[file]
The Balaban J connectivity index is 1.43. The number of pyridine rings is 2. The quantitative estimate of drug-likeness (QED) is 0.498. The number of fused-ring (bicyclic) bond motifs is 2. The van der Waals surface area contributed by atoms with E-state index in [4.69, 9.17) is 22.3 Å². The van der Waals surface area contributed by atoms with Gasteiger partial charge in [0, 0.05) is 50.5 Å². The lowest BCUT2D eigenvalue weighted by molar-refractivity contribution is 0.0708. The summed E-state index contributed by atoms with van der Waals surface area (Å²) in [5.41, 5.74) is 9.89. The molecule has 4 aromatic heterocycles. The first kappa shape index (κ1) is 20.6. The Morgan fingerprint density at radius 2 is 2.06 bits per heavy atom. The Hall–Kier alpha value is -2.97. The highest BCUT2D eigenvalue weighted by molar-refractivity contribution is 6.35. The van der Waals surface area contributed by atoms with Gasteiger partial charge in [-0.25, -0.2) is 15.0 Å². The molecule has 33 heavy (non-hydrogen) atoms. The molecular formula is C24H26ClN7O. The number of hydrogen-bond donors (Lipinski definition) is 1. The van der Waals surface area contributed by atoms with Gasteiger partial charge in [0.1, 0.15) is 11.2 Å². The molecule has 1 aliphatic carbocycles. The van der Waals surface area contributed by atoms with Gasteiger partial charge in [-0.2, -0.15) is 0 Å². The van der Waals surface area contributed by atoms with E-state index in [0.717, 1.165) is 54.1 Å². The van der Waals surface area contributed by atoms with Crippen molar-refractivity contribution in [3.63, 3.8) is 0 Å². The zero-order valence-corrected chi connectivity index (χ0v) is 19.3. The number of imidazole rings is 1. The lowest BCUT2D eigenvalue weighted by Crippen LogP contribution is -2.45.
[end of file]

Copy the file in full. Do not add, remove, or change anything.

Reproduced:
The Balaban J connectivity index is 1.43. The number of pyridine rings is 2. The quantitative estimate of drug-likeness (QED) is 0.498. The number of fused-ring (bicyclic) bond motifs is 2. The van der Waals surface area contributed by atoms with E-state index in [4.69, 9.17) is 22.3 Å². The van der Waals surface area contributed by atoms with Gasteiger partial charge in [0, 0.05) is 50.5 Å². The lowest BCUT2D eigenvalue weighted by molar-refractivity contribution is 0.0708. The summed E-state index contributed by atoms with van der Waals surface area (Å²) in [5.41, 5.74) is 9.89. The molecule has 4 aromatic heterocycles. The first kappa shape index (κ1) is 20.6. The Morgan fingerprint density at radius 2 is 2.06 bits per heavy atom. The Hall–Kier alpha value is -2.97. The highest BCUT2D eigenvalue weighted by molar-refractivity contribution is 6.35. The van der Waals surface area contributed by atoms with Gasteiger partial charge in [-0.25, -0.2) is 15.0 Å². The molecule has 33 heavy (non-hydrogen) atoms. The molecular formula is C24H26ClN7O. The number of hydrogen-bond donors (Lipinski definition) is 1. The van der Waals surface area contributed by atoms with Gasteiger partial charge in [0.1, 0.15) is 11.2 Å². The molecule has 1 aliphatic carbocycles. The van der Waals surface area contributed by atoms with Gasteiger partial charge in [-0.2, -0.15) is 0 Å². The van der Waals surface area contributed by atoms with E-state index in [0.717, 1.165) is 54.1 Å². The van der Waals surface area contributed by atoms with Crippen molar-refractivity contribution in [3.63, 3.8) is 0 Å². The zero-order valence-corrected chi connectivity index (χ0v) is 19.3. The number of imidazole rings is 1. The lowest BCUT2D eigenvalue weighted by Crippen LogP contribution is -2.45.